soohyun.kim
Canada
Local time: 01:55
Korean to English
How do I enter the field of film subtitle translation? Jul 13, 2017

Hi Max

Do you have any advice or recommendations about how to get a foot into the door of film subtitle translation (independent films, cinema, etc.)? I've never done film translation before, but I have some experience in translating TV shows.

Thanks!


 

Max Deryagin  Identity Verified
Russian Federation
Local time: 11:55
Member (2013)
English to Russian
TOPIC STARTER
- Jul 13, 2017

soohyunnee wrote:

Hi Max

Do you have any advice or recommendations about how to get a foot into the door of film subtitle translation (independent films, cinema, etc.)? I've never done film translation before, but I have some experience in translating TV shows.

Thanks!


Hi soohyunnee,

Four ways:

1. Through the contacts you obtain during your MA course in AVT;
2. Through the contacts you obtain while networking in AVT associations/unions;
3. Through direct clients;
4. Through subtitling agencies.

If the first two are not an option in your case, I recommend first getting a solid theoretical base in AVT and then applying to either Amara or Sfera to gain practical knowledge. Yes, their rates are beyond poor, but you need experience before you can move to greener pastures. Then you can try your luck with more reputable companies like VSI, BTI, Nordisk Undertext etc. or maybe even build your own business and attract direct clients.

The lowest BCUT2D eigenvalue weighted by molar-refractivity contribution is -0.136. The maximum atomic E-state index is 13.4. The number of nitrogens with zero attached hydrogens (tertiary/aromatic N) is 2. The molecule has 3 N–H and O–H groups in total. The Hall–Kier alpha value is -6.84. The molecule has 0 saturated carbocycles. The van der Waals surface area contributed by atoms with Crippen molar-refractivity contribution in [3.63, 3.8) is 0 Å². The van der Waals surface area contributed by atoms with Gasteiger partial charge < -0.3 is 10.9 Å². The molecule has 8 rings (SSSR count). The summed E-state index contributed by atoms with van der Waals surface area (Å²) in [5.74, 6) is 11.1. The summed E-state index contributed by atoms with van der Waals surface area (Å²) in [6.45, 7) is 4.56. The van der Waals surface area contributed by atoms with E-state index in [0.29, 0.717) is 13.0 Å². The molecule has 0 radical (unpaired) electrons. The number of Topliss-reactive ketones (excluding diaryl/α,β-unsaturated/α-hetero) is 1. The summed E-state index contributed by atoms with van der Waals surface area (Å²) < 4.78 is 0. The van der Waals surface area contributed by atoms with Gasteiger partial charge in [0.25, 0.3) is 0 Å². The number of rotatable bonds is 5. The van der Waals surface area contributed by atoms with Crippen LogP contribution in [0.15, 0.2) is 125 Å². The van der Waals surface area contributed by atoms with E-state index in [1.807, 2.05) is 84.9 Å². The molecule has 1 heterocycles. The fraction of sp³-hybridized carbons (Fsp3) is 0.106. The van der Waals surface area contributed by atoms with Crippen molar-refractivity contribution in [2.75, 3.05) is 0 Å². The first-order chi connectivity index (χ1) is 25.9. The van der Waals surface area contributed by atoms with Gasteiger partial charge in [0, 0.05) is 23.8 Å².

[Edited at 2017-07-13 07:29 GMT]


 

ibrahimt
Turkey
additional question Aug 28, 2017

Max Deryagin wrote:

If the first two are not an option in your case, I recommend first getting a solid theoretical base in AVT and then applying to either Amara or Sfera to gain practical knowledge.


I am in the same situation with soohyunnee. I did fansubs before, so I have some familiarity with AVT. Yet, I don't know the industry standards. Where can I learn more about AVT and improve my skills?

How much Amara/Sfera experience would be enough to be hired by a reputable company?


 

Max Deryagin  Identity Verified
Russian Federation
Local time: 11:55
Member (2013)
English to Russian
TOPIC STARTER
- Aug 29, 2017

ibrahimt wrote: